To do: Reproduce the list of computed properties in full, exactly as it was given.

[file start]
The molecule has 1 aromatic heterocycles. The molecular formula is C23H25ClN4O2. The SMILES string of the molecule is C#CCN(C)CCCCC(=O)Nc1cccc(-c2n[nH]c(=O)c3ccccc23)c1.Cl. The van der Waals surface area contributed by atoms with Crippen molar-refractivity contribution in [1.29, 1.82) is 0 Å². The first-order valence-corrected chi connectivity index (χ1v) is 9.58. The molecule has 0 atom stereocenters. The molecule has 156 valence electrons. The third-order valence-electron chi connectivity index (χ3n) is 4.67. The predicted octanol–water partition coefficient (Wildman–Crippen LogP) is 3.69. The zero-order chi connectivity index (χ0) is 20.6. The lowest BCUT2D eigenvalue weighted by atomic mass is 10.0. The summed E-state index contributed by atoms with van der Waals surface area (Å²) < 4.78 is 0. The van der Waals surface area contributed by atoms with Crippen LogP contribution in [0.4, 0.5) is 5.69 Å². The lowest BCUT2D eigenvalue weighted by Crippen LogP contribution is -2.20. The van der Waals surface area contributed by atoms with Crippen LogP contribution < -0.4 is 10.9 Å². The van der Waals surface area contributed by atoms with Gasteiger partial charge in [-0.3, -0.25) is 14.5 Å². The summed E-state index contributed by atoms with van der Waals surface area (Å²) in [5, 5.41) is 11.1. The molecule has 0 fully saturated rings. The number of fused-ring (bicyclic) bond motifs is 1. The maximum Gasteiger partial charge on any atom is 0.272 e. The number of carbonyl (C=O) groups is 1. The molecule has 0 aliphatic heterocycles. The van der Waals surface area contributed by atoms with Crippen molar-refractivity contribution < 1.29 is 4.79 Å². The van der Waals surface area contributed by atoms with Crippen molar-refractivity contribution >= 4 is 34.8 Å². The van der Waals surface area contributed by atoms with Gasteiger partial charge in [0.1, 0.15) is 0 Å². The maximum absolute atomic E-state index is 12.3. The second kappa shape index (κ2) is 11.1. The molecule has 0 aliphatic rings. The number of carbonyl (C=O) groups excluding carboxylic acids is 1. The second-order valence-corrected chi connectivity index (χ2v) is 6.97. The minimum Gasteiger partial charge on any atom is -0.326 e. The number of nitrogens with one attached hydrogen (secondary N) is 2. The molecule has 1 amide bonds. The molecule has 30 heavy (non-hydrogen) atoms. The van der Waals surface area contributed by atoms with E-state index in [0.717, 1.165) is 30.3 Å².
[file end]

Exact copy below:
The molecule has 1 aromatic heterocycles. The molecular formula is C23H25ClN4O2. The SMILES string of the molecule is C#CCN(C)CCCCC(=O)Nc1cccc(-c2n[nH]c(=O)c3ccccc23)c1.Cl. The van der Waals surface area contributed by atoms with Crippen molar-refractivity contribution in [1.29, 1.82) is 0 Å². The first-order valence-corrected chi connectivity index (χ1v) is 9.58. The molecule has 0 atom stereocenters. The molecule has 156 valence electrons. The third-order valence-electron chi connectivity index (χ3n) is 4.67. The predicted octanol–water partition coefficient (Wildman–Crippen LogP) is 3.69. The zero-order chi connectivity index (χ0) is 20.6. The lowest BCUT2D eigenvalue weighted by atomic mass is 10.0. The summed E-state index contributed by atoms with van der Waals surface area (Å²) < 4.78 is 0. The van der Waals surface area contributed by atoms with Crippen LogP contribution in [0.4, 0.5) is 5.69 Å². The lowest BCUT2D eigenvalue weighted by Crippen LogP contribution is -2.20. The van der Waals surface area contributed by atoms with Crippen LogP contribution < -0.4 is 10.9 Å². The van der Waals surface area contributed by atoms with Gasteiger partial charge in [-0.3, -0.25) is 14.5 Å². The summed E-state index contributed by atoms with van der Waals surface area (Å²) in [5, 5.41) is 11.1. The molecule has 0 fully saturated rings. The number of fused-ring (bicyclic) bond motifs is 1. The maximum Gasteiger partial charge on any atom is 0.272 e. The number of carbonyl (C=O) groups is 1. The molecule has 0 aliphatic heterocycles. The van der Waals surface area contributed by atoms with Crippen molar-refractivity contribution < 1.29 is 4.79 Å². The van der Waals surface area contributed by atoms with Crippen molar-refractivity contribution >= 4 is 34.8 Å². The van der Waals surface area contributed by atoms with Gasteiger partial charge in [0.1, 0.15) is 0 Å². The maximum absolute atomic E-state index is 12.3. The second kappa shape index (κ2) is 11.1. The molecule has 0 aliphatic rings. The number of carbonyl (C=O) groups excluding carboxylic acids is 1. The second-order valence-corrected chi connectivity index (χ2v) is 6.97. The minimum Gasteiger partial charge on any atom is -0.326 e. The number of nitrogens with one attached hydrogen (secondary N) is 2. The molecule has 1 amide bonds. The molecule has 30 heavy (non-hydrogen) atoms. The van der Waals surface area contributed by atoms with E-state index in [0.717, 1.165) is 30.3 Å².